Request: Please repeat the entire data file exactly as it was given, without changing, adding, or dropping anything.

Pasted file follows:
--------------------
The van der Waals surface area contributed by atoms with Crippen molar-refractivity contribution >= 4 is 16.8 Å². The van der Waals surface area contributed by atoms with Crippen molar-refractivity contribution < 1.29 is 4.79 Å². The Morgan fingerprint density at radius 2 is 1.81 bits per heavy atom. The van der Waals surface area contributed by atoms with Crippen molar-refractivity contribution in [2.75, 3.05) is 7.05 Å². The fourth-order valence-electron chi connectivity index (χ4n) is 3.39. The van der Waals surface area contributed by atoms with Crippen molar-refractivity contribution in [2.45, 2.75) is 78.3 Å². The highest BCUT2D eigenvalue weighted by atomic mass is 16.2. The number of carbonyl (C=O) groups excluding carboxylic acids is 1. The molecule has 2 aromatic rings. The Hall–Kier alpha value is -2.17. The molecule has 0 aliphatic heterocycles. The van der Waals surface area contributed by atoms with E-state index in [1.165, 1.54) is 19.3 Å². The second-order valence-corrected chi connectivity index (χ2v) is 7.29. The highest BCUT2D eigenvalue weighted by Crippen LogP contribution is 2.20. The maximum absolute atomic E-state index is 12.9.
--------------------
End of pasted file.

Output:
The van der Waals surface area contributed by atoms with Crippen molar-refractivity contribution >= 4 is 16.8 Å². The van der Waals surface area contributed by atoms with Crippen molar-refractivity contribution < 1.29 is 4.79 Å². The Morgan fingerprint density at radius 2 is 1.81 bits per heavy atom. The van der Waals surface area contributed by atoms with Crippen molar-refractivity contribution in [2.75, 3.05) is 7.05 Å². The fourth-order valence-electron chi connectivity index (χ4n) is 3.39. The van der Waals surface area contributed by atoms with Crippen molar-refractivity contribution in [2.45, 2.75) is 78.3 Å². The highest BCUT2D eigenvalue weighted by atomic mass is 16.2. The number of carbonyl (C=O) groups excluding carboxylic acids is 1. The molecule has 2 aromatic rings. The Hall–Kier alpha value is -2.17. The molecule has 0 aliphatic heterocycles. The van der Waals surface area contributed by atoms with E-state index in [1.165, 1.54) is 19.3 Å². The second-order valence-corrected chi connectivity index (χ2v) is 7.29. The highest BCUT2D eigenvalue weighted by Crippen LogP contribution is 2.20. The maximum absolute atomic E-state index is 12.9.